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What is a Frequency-Response Model?

A frequency-response model is the frequency response of a linear system evaluated over a range of frequency values. The model is represented by an idfrd model object that stores the frequency response, sample time, and input-output channel information.

The frequency-response function describes the steady-state response of a system to sinusoidal inputs. For a linear system, a sinusoidal input of a specific frequency results in an output that is also a sinusoid with the same frequency, but with a different amplitude and phase. The frequency-response function describes the amplitude change and phase shift as a function of frequency.

You can estimate frequency-response models and visualize the responses on a Bode plot, which shows the amplitude change and the phase shift as a function of the sinusoid frequency.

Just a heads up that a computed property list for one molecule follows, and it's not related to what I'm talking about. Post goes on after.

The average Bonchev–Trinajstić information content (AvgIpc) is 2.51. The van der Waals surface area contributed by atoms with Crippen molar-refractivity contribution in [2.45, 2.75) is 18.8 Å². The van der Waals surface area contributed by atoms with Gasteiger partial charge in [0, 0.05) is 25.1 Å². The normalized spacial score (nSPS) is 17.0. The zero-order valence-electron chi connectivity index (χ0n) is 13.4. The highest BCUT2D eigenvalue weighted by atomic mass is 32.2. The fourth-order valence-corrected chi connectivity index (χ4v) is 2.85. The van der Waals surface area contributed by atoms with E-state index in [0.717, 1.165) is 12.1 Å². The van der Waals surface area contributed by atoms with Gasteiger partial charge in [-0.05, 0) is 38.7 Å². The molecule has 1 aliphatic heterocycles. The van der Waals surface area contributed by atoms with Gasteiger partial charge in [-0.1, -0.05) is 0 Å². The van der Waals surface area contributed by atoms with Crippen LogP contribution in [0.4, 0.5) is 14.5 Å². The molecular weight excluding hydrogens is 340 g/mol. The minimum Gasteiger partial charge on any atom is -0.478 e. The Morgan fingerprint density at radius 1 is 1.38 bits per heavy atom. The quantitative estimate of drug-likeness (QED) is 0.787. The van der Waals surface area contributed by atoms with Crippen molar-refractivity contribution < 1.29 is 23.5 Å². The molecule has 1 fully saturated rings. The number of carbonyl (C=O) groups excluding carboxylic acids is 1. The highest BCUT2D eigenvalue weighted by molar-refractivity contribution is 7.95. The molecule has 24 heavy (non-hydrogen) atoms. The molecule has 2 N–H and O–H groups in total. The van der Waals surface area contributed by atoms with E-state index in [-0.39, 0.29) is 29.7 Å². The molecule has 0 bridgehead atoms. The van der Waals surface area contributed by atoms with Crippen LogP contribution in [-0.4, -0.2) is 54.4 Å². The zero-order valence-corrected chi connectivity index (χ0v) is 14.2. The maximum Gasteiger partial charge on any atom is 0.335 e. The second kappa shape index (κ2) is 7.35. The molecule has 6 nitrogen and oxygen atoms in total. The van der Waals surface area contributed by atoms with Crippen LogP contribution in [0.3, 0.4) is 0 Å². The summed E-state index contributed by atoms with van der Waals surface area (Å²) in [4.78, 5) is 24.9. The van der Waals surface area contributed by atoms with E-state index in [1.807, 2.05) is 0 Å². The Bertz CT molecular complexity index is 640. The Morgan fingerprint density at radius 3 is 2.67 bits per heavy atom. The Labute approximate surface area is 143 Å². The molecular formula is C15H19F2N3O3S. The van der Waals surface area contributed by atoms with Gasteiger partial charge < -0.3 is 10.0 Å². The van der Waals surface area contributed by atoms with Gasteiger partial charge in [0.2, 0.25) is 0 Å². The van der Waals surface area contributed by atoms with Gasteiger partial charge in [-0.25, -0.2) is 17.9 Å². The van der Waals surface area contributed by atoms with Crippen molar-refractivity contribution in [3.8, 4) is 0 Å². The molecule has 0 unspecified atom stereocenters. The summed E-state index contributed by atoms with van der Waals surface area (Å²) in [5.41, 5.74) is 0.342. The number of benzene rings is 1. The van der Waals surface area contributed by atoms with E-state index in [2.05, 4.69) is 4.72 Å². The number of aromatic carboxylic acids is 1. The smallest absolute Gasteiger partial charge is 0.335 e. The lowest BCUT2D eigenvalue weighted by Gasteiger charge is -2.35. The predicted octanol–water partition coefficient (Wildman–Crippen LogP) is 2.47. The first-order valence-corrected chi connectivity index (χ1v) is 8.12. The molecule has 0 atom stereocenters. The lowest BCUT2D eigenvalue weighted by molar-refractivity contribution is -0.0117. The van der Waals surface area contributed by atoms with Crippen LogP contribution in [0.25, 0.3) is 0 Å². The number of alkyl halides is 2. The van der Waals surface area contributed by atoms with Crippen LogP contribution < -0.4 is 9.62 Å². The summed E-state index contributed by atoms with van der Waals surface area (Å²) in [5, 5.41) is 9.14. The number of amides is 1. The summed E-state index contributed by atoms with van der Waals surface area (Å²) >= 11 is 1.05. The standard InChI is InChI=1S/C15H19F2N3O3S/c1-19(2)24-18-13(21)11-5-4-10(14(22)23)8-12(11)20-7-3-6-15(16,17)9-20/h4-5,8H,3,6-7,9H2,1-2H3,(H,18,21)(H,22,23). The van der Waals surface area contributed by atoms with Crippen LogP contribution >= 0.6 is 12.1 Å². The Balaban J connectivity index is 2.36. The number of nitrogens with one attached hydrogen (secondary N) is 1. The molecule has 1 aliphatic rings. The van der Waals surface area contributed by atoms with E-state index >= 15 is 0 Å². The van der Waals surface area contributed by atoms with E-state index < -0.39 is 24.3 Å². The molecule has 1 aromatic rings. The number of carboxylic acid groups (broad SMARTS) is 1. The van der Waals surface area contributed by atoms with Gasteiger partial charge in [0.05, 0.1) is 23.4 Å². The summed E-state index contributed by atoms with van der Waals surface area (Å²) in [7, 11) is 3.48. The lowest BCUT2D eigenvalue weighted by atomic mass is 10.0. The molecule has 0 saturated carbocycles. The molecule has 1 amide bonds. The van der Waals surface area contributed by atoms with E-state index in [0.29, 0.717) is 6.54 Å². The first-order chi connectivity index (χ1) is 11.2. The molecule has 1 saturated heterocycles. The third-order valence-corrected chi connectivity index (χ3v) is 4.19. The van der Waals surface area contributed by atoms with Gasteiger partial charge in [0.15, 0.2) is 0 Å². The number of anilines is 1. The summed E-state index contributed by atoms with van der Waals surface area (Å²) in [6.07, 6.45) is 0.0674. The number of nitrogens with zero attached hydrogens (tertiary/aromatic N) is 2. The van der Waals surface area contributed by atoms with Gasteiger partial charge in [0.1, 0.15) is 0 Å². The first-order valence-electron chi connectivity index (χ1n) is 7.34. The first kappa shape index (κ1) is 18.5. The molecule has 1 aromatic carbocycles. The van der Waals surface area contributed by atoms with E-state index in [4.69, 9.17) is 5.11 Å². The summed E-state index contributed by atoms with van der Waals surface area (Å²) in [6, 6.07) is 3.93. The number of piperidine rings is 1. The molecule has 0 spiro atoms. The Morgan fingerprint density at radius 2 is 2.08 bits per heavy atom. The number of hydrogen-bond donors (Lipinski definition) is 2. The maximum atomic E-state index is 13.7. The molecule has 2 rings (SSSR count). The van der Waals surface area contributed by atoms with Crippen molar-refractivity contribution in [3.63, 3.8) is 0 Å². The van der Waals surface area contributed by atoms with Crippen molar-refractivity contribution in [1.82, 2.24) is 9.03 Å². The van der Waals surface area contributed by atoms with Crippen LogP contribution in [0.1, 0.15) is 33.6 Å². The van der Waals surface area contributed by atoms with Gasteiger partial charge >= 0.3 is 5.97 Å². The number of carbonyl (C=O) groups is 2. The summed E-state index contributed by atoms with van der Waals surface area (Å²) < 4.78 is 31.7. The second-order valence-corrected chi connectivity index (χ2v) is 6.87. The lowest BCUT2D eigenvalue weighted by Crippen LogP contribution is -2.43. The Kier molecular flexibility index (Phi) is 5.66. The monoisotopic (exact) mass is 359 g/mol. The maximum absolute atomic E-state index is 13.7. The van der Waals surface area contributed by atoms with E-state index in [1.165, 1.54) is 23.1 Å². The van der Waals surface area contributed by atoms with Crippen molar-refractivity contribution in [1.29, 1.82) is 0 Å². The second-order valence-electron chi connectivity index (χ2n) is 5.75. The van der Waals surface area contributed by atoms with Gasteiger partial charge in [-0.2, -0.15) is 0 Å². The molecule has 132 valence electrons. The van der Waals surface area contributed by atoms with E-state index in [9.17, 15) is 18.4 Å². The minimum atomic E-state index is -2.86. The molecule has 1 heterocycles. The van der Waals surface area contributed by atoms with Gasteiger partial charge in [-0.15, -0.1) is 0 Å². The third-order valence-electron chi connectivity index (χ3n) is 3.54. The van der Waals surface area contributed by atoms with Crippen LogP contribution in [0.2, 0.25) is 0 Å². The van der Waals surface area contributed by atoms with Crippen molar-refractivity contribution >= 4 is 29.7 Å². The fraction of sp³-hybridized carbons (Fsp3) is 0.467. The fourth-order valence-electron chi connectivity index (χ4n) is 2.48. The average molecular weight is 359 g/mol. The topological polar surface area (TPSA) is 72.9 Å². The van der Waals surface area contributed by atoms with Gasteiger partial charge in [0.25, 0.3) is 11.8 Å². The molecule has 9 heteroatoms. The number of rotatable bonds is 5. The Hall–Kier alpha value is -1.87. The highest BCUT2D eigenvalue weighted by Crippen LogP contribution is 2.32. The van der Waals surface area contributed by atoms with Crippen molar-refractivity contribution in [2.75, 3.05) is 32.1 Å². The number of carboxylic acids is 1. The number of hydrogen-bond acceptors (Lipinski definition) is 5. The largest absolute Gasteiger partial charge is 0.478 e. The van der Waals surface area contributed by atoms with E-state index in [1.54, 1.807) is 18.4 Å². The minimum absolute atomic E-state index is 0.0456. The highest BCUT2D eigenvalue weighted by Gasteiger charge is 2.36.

For a discrete-time system sampled with a time interval T, the transfer function G(z) relates the Z-transforms of the input U(z) and output Y(z):

Y(z)=G(z)U(z)+H(z)E(z)

The frequency-response is the value of the transfer function, G(z), evaluated on the unit circle (z = expiwT) for a vector of frequencies, w. H(z) represents the noise transfer function, and E(z) is the Z-transform of the additive disturbance e(t) with variance λ. The values of G are stored in the ResponseData property of the idfrd object. The noise spectrum is stored in the SpectrumData property.

Where, the noise spectrum is defined as:

Φv(ω)=λT|H(eiωT)|2

A MIMO frequency-response model contains frequency-responses corresponding to each input-output pair in the system. For example, for a two-input, two-output model:

Y1(z)=G11(z)U1(z)+G12(z)U2(z)+H1(z)E1(z)Y2(z)=G21(z)U1(z)+G22(z)U2(z)+H2(z)E2(z)

Where, Gij is the transfer function between the ith output and the jth input. H1(z) and H2(z) represent the noise transfer functions for the two outputs. E1(z) and E2(z) are the Z-transforms of the additive disturbances, e1(t) and e2(t), at the two model outputs, respectively.

Similar expressions apply for continuous-time frequency response. The equations are represented in Laplace domain. For more details, see the idfrd reference page.

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